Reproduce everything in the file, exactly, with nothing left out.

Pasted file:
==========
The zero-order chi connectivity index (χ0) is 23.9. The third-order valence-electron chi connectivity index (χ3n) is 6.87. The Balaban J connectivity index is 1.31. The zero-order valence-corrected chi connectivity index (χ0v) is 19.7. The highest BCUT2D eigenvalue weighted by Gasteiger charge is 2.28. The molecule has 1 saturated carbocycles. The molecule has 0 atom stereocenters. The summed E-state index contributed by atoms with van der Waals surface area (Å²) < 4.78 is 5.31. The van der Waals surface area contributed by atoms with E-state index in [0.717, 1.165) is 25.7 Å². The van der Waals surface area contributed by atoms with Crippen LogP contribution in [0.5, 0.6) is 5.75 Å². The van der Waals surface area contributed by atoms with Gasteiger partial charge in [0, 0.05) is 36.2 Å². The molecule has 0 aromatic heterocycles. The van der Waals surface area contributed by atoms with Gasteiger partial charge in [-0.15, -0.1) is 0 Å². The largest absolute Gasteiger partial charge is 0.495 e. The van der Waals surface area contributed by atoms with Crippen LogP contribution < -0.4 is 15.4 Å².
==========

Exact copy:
The zero-order chi connectivity index (χ0) is 23.9. The third-order valence-electron chi connectivity index (χ3n) is 6.87. The Balaban J connectivity index is 1.31. The zero-order valence-corrected chi connectivity index (χ0v) is 19.7. The highest BCUT2D eigenvalue weighted by Gasteiger charge is 2.28. The molecule has 1 saturated carbocycles. The molecule has 0 atom stereocenters. The summed E-state index contributed by atoms with van der Waals surface area (Å²) < 4.78 is 5.31. The van der Waals surface area contributed by atoms with E-state index in [0.717, 1.165) is 25.7 Å². The van der Waals surface area contributed by atoms with Crippen LogP contribution in [0.5, 0.6) is 5.75 Å². The van der Waals surface area contributed by atoms with Gasteiger partial charge in [0, 0.05) is 36.2 Å². The molecule has 0 aromatic heterocycles. The van der Waals surface area contributed by atoms with Gasteiger partial charge in [-0.15, -0.1) is 0 Å². The largest absolute Gasteiger partial charge is 0.495 e. The van der Waals surface area contributed by atoms with Crippen LogP contribution < -0.4 is 15.4 Å².